Xerophyta retinervis, or “Black Stick Lily,” is a flowering plant from the high-altitude interior of eastern South Africa, with tufts of coarse leaves emerging from a clump of fat stems with a fibrous coat. The stems are often charred by fires in the veld, giving rise to the first part of Xerophyta’s common name. The “lily” part of the name comes from the large cobalt violet flowers that seem to emerge from the stems and open overnight, and always catch me by surprise when they appear in spring. I have hardly ever caught the early stages of flower development, but it is less than a week between no visible flower buds at all and full bloom.
Xerophyta is part of the family Velloziaceae, which is a small, Southern Hemisphere group of monocots (plants like palms or grasses that typically have parallel leaf venation and a single seedling leaf). The Velloziaceae are related to Pandanus, the screwpines, a genus of tropical swamp and coastal trees.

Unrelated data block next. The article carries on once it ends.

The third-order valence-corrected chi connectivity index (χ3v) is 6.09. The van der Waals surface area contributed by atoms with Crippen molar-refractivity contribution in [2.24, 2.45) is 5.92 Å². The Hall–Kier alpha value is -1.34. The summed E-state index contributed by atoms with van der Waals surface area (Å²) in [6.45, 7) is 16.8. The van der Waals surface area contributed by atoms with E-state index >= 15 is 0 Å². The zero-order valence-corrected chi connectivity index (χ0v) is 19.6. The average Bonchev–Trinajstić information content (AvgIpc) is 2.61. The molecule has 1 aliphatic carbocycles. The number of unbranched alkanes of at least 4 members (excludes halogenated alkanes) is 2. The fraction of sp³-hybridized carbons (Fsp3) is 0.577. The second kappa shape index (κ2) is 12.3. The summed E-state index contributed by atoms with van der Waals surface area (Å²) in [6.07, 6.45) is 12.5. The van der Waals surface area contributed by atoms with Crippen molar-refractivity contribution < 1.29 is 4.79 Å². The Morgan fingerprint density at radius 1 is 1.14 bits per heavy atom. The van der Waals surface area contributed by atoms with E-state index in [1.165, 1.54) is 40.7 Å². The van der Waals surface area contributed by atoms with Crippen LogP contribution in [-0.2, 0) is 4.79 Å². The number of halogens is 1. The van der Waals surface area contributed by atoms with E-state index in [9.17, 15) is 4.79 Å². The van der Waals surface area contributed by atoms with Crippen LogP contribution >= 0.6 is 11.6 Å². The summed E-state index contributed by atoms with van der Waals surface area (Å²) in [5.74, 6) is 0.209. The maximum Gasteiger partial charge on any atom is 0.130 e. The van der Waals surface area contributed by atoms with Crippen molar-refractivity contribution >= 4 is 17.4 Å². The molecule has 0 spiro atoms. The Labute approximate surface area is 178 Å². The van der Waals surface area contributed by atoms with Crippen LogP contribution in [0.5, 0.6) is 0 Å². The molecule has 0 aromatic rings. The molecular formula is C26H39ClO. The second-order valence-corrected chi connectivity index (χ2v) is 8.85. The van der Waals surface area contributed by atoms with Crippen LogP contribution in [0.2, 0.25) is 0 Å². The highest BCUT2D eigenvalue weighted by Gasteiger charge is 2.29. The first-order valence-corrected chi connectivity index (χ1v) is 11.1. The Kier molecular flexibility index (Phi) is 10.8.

Xerophyta retinervis is poikilohydric, like Myrothamnus, which I wrote about in a previous entry. That is, it is a “resurrection plant,” which can become completely dehydrated, then soak up water and start growing again when conditions are favorable. In the greenhouse I’ve seen this happen once, accidentally: the leaves curled up and turned yellow, and the plant looked like it was finished, but it perked up again and looked fine a few days after watering.
The desiccation and resurrection process in Xerophyta has been the subject of a certain amount of research, in part because of interest in improving the drought tolerance of crop plants, and it turns out that the leaves actually break down all of their chlorophyll when drying, then rapidly synthesize new photosynthetic pigments when water is available again. In cultivation, it’s probably safest not to test this remarkable ability too much, and keep the plants well-watered during the summer growing period, and barely moist enough to keep the plant from dehydrating in winter. No matter how I treat Xerophyta, it does tend to drop a lot of its foliage in the cooler months.
Tuba, Z. et al. 1994. Planta 192: 414-420.
Clark, W.D. et al. 1993. Annals of the Missouri Botanic Garden 80: 987-998.